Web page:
Wow. here it is already the summer solstice and a new moon. I celebrated by opening my lovely house and terrace to a dance party for all the local art students. We had the hoola hoops going, music, of course dancing, good food, drink and company. I felt it was a good warming of my beautiful dance floor and although the temperature was a bit brisk, it was a clear night and lots of stars appeared as we are near to the dark moon.
I do love this time of year with the long days and sandal weather.
Here you see the grand willow tree some of you will be sure to recognize down by the river, a good place for quiet contemplation, lots of irridescent dragonflies, water lilies and a stone wall.
Already three months of the course with Ted Seth Jacobs have passed. We have one more week before the break. My Still Life of the pulcinella mask is for all practical purpose finished! I am working hard on understanding the concepts of light on form in the drawing portion of the day in the morning, working more with sepia and white chalk and find it very rewarding.Of course our model is very inspiring and unbelievably good as she must maintain the same pose for four weeks!
I thought it might be fun to make some observations about the day in the studio.
We arrive at ten a.m, the model is very punctual and is ready to start a twenty five minute set. Once we start, all that is heard is the scratch of the pencils on the paper, a pencil sharpener or graphite being sharpened on sandpaper (which sometimes sounds like a scalpal being sharpened) and an occasional sigh of frustration or a. Hmm... When one's stomach growls or the body makes some other decidedly embarrassing noises, everyone is aware of it, and a giggle or 'pardon me' may occur. After the first set there is a five minute pause where we usually say our good mornings because by then we are all settled in at our easels. Two more sets of 25 minutes of work, a five minute pause, then again concentration, intense quiet and the scratch, scratch of drawing tools on paper.We then have tea break of 20 minutes for a relaxing time of conversation, jokes, biscuits, a breath of fresh air or personal space, what ever one needs in any given day.
..Then three more sets before our lunch break.
At lunch break we all go our separate ways to eat, chill, sleep, exercise, what ever it takes to get back to the studio for the afternoon of painting. In this afternoon session, I worked on my Still Life and earlier in the course this was the time I was doing poster studies. It is a really exciting time for me because I am learning to paint and understand oils, each day something new. Some students who are more advanced are painting the live model but some are also just doing exercises with the understanding they are the foundation to a good painting just like a dancer does a barre and class every day. Poster studies, rounding studies and sketches are all preliminaries to mastering the art.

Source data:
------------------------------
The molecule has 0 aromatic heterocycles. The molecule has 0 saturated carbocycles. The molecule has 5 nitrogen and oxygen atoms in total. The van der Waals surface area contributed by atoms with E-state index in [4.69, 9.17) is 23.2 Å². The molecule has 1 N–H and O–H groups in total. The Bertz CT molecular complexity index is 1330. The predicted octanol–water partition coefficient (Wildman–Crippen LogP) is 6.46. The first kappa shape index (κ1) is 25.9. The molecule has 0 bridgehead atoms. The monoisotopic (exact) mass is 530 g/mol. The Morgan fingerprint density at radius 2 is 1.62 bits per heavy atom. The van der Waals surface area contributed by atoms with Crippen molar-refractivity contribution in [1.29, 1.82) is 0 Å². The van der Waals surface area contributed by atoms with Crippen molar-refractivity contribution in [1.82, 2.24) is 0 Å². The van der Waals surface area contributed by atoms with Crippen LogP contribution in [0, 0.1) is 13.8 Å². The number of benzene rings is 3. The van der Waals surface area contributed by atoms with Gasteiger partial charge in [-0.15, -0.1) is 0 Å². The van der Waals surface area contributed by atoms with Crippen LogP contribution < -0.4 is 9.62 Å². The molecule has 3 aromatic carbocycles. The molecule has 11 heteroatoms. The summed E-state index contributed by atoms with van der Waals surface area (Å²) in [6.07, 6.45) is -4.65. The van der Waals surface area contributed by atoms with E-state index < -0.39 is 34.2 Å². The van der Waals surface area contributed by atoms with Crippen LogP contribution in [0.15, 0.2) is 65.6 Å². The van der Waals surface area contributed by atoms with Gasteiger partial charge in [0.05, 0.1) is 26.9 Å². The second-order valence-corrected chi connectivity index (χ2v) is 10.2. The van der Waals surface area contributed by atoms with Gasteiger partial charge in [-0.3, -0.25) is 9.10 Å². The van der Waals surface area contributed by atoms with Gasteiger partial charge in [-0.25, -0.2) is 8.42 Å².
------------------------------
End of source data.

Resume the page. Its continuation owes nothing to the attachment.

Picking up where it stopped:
We get critiques daily, two days in the mornings and two days in the afternoons, but much of the time one is working on whatever bits and pieces Ted gives us to chew on as he passes from one to the other. Often I will stop and listen or observe the critiques that he gives to the other students where one can learn so much more. I try and remember that it is not about making a pretty drawing as much as it is a workshop and a learning space. I remember once being in class with Jurgen Schneider of ABT, he stopped the dancers and scolded us for trying to be beautiful. "Class is a work space", he said, "You are here to make mistakes. If you don't make mistakes how can you learn?" And so it goes.
Well I have been very wordy this time, so I will stop now and add some photos of the garden, my herb harvest and the yellow pansies for my mother, who has her yellow pansies in Reno Nv!
Happy Solstice and love from Argenton les Vallées FR